We would have chosen the Tesla! But Musk’s statements about prices — and therefore the Taurus comparison — were aspirational, to put it charitably; his goal was to secure a $465 million loan from the Department of Energy for electric vehicles. The feds were not interested in financing a luxury car, and a $50,000 car as a gateway to the mass market was a good story.

But by the time the Model S was available for sale, reality had departed significantly from the car Musk had described. The first Model S rolled off the production lines in 2012, four years behind schedule. Tesla did initially offer and produce approximately 200 limited-range $50,000 Model S sedans, but discontinued the model due to weak demand. Today, the lowest-priced, no-features-added Model S is $74,500 (and few Model S’s sell at that price). According to Tesla’s online savings calculator, the “cost after estimated savings,” which takes into account the federal tax credit and additional, lower per-mile operating costs of electric vehicles as compared to gasoline, the cost is $62,700.

That’s $35,000 more than the lowest-priced Taurus. And lest we forget, the $30,000 car “to follow in 2010” started to trickle out in August 2017, seven years late and at almost double the promised price.

Perhaps Musk really does think in dog years. Anyway, so much for the Taurus comparison. Yet memories are short, and Musk has moved on to new stories that kept the short sellers at bay.

Perhaps because Tesla would lose money if he actually sold a $35,000 Model 3 — the components may simply be too expensive — Musk has pushed production of a car at that price yet further into the future, now to three to six months after the company passes the milestone of producing 5,000 Model 3s per week. To sell the affordable car sooner, Musk says, would cause Tesla to “lose money and die.”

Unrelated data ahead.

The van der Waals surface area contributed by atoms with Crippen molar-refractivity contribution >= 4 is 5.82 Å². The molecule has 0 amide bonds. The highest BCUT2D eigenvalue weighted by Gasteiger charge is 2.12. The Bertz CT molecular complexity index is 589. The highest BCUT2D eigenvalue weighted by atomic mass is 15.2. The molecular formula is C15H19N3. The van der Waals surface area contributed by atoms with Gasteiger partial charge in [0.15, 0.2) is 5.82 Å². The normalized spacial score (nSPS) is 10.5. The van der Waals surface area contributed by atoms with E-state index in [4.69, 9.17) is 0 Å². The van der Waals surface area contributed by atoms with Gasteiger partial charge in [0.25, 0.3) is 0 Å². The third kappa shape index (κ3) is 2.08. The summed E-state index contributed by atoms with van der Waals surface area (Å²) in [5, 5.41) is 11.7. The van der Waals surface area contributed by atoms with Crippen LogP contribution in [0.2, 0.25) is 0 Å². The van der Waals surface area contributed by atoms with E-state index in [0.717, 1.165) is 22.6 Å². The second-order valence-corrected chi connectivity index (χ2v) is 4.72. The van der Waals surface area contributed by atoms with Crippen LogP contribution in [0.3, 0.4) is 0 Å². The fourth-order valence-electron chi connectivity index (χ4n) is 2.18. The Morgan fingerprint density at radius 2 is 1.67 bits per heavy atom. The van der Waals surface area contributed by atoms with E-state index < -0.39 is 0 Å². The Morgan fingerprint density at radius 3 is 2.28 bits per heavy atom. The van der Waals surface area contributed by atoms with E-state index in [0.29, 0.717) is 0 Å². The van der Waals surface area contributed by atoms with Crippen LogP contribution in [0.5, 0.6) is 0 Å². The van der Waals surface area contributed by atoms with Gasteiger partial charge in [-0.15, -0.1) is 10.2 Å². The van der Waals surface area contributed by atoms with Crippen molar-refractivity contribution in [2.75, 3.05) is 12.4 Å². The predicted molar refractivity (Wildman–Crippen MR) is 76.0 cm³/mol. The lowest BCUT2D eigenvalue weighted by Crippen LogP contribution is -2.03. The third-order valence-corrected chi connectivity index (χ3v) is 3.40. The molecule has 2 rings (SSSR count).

Departing even further from the goal of conquering the mass market, Tesla will instead offer a $78,000 dual-motor performance Model 3 (autopilot sold separately) when it hits the 5,000-car-per-week benchmark.

Musk is caught between a rock and a hard place. He is struggling to produce a mass-market car. If he cannot do it, it means Tesla should be valued closer to Porsche than to Ford, and the stock price should fall. But if the stock price falls, he won’t be able to raise money, Tesla will run out of cash, and the dream of a mass-market Tesla will be dead (or at least it will not be fulfilled by an independent company controlled by Musk). Tesla needs the profits produced by luxury models to forestall that outcome, but that’s not a long-term solution to his basic problem.

Given this set of facts, Musk’s only hope is “to pound the table and yell like hell” to try to convince investors to ignore reality — and focus on his storyline.

*UPDATE, 5/30: This passage originally suggested Musk was unaware of the irony of naming a fact-checking operation “Pravda.” In response to questions, he tweeted that the name is satirical.

CORRECTION: The article originally stated, incorrectly, that Tesla did not produce any Model S models at the $50,000 price point. It sold a small number before discontinuing that option.

Brent Goldfarb is an associate professor of strategy and entrepreneurship at the University of Maryland’s Robert H. Smith School of Business. He drives an e-Golf and previously drove a Nissan Leaf. Find him on Twitter @brentdg2. David Kirsch is also an associate professor of strategy and entrepreneurship at the Smith School of Business. He drives a Prius plug-in hybrid. Find him on Twitter @darchivist. They are the authors of the forthcoming book Bubbles and Crashes: The Boom and Bust of Technological Innovation, which discusses Tesla. Neither author has any position in Tesla securities.